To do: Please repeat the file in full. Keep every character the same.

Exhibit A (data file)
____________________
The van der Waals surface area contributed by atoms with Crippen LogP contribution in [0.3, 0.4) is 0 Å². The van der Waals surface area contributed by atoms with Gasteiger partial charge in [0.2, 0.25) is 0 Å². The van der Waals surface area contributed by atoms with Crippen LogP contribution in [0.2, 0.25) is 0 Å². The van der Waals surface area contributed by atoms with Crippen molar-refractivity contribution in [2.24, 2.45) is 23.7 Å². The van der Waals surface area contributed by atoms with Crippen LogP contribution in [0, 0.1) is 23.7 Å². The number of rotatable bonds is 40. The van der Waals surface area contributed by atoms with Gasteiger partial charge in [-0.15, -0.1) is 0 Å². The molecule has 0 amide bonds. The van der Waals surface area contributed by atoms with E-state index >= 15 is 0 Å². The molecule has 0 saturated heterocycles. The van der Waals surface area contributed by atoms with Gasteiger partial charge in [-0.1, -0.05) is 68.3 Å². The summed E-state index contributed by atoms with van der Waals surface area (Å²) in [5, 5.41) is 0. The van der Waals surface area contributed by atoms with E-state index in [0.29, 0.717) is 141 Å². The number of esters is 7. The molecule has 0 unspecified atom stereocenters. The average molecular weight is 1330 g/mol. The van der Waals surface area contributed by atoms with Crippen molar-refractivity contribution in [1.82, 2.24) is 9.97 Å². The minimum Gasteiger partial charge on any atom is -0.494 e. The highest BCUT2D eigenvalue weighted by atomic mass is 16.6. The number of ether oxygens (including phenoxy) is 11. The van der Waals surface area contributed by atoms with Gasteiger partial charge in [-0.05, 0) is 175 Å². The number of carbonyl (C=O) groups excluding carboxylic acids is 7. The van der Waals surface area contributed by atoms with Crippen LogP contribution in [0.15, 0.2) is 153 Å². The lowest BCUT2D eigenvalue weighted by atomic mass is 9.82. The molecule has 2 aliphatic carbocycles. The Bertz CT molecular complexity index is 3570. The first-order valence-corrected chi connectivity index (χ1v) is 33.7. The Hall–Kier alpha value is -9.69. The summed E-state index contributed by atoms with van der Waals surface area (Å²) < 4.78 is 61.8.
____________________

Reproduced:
The van der Waals surface area contributed by atoms with Crippen LogP contribution in [0.3, 0.4) is 0 Å². The van der Waals surface area contributed by atoms with Gasteiger partial charge in [0.2, 0.25) is 0 Å². The van der Waals surface area contributed by atoms with Crippen LogP contribution in [0.2, 0.25) is 0 Å². The van der Waals surface area contributed by atoms with Crippen molar-refractivity contribution in [2.24, 2.45) is 23.7 Å². The van der Waals surface area contributed by atoms with Crippen LogP contribution in [0, 0.1) is 23.7 Å². The number of rotatable bonds is 40. The van der Waals surface area contributed by atoms with Gasteiger partial charge in [-0.15, -0.1) is 0 Å². The molecule has 0 amide bonds. The van der Waals surface area contributed by atoms with E-state index >= 15 is 0 Å². The molecule has 0 saturated heterocycles. The van der Waals surface area contributed by atoms with Gasteiger partial charge in [-0.1, -0.05) is 68.3 Å². The summed E-state index contributed by atoms with van der Waals surface area (Å²) in [5, 5.41) is 0. The van der Waals surface area contributed by atoms with E-state index in [0.29, 0.717) is 141 Å². The number of esters is 7. The molecule has 0 unspecified atom stereocenters. The average molecular weight is 1330 g/mol. The van der Waals surface area contributed by atoms with Crippen molar-refractivity contribution in [1.82, 2.24) is 9.97 Å². The minimum Gasteiger partial charge on any atom is -0.494 e. The highest BCUT2D eigenvalue weighted by atomic mass is 16.6. The number of ether oxygens (including phenoxy) is 11. The van der Waals surface area contributed by atoms with Gasteiger partial charge in [-0.05, 0) is 175 Å². The number of carbonyl (C=O) groups excluding carboxylic acids is 7. The van der Waals surface area contributed by atoms with Crippen LogP contribution in [0.15, 0.2) is 153 Å². The lowest BCUT2D eigenvalue weighted by atomic mass is 9.82. The molecule has 2 aliphatic carbocycles. The Bertz CT molecular complexity index is 3570. The first-order valence-corrected chi connectivity index (χ1v) is 33.7. The Hall–Kier alpha value is -9.69. The summed E-state index contributed by atoms with van der Waals surface area (Å²) < 4.78 is 61.8.